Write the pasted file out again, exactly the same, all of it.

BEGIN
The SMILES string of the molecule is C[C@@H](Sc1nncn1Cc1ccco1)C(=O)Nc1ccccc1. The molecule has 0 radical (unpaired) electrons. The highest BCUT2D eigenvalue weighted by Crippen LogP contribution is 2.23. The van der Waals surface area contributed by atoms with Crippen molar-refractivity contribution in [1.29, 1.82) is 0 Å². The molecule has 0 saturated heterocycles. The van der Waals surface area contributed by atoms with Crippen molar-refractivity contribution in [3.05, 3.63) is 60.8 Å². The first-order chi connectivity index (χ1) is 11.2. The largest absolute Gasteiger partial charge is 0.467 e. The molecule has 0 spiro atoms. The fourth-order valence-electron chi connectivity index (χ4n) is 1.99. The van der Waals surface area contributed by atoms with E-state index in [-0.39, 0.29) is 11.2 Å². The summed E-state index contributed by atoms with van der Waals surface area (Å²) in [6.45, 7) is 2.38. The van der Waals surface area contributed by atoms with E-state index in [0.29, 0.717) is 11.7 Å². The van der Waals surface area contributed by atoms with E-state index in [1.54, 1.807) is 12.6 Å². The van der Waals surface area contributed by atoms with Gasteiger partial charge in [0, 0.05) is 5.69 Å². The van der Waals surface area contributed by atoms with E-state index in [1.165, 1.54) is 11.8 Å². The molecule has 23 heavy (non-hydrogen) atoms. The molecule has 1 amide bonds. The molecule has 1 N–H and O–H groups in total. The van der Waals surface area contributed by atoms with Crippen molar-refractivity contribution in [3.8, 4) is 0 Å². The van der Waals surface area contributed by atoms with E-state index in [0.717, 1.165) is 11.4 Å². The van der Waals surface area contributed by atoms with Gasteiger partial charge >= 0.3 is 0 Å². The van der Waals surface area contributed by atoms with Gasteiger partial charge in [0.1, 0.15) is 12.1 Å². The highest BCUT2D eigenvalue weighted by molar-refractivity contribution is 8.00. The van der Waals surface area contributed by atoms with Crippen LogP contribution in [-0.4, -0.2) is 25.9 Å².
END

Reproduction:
The SMILES string of the molecule is C[C@@H](Sc1nncn1Cc1ccco1)C(=O)Nc1ccccc1. The molecule has 0 radical (unpaired) electrons. The highest BCUT2D eigenvalue weighted by Crippen LogP contribution is 2.23. The van der Waals surface area contributed by atoms with Crippen molar-refractivity contribution in [1.29, 1.82) is 0 Å². The molecule has 0 saturated heterocycles. The van der Waals surface area contributed by atoms with Crippen molar-refractivity contribution in [3.05, 3.63) is 60.8 Å². The first-order chi connectivity index (χ1) is 11.2. The largest absolute Gasteiger partial charge is 0.467 e. The molecule has 0 spiro atoms. The fourth-order valence-electron chi connectivity index (χ4n) is 1.99. The van der Waals surface area contributed by atoms with E-state index in [-0.39, 0.29) is 11.2 Å². The summed E-state index contributed by atoms with van der Waals surface area (Å²) in [6.45, 7) is 2.38. The van der Waals surface area contributed by atoms with E-state index in [0.29, 0.717) is 11.7 Å². The van der Waals surface area contributed by atoms with E-state index in [1.54, 1.807) is 12.6 Å². The van der Waals surface area contributed by atoms with Gasteiger partial charge in [0, 0.05) is 5.69 Å². The van der Waals surface area contributed by atoms with E-state index in [1.165, 1.54) is 11.8 Å². The molecule has 23 heavy (non-hydrogen) atoms. The molecule has 1 amide bonds. The molecule has 1 N–H and O–H groups in total. The van der Waals surface area contributed by atoms with Crippen molar-refractivity contribution in [3.8, 4) is 0 Å². The van der Waals surface area contributed by atoms with E-state index in [0.717, 1.165) is 11.4 Å². The van der Waals surface area contributed by atoms with Gasteiger partial charge >= 0.3 is 0 Å². The van der Waals surface area contributed by atoms with Gasteiger partial charge in [0.1, 0.15) is 12.1 Å². The highest BCUT2D eigenvalue weighted by molar-refractivity contribution is 8.00. The van der Waals surface area contributed by atoms with Crippen LogP contribution in [-0.4, -0.2) is 25.9 Å².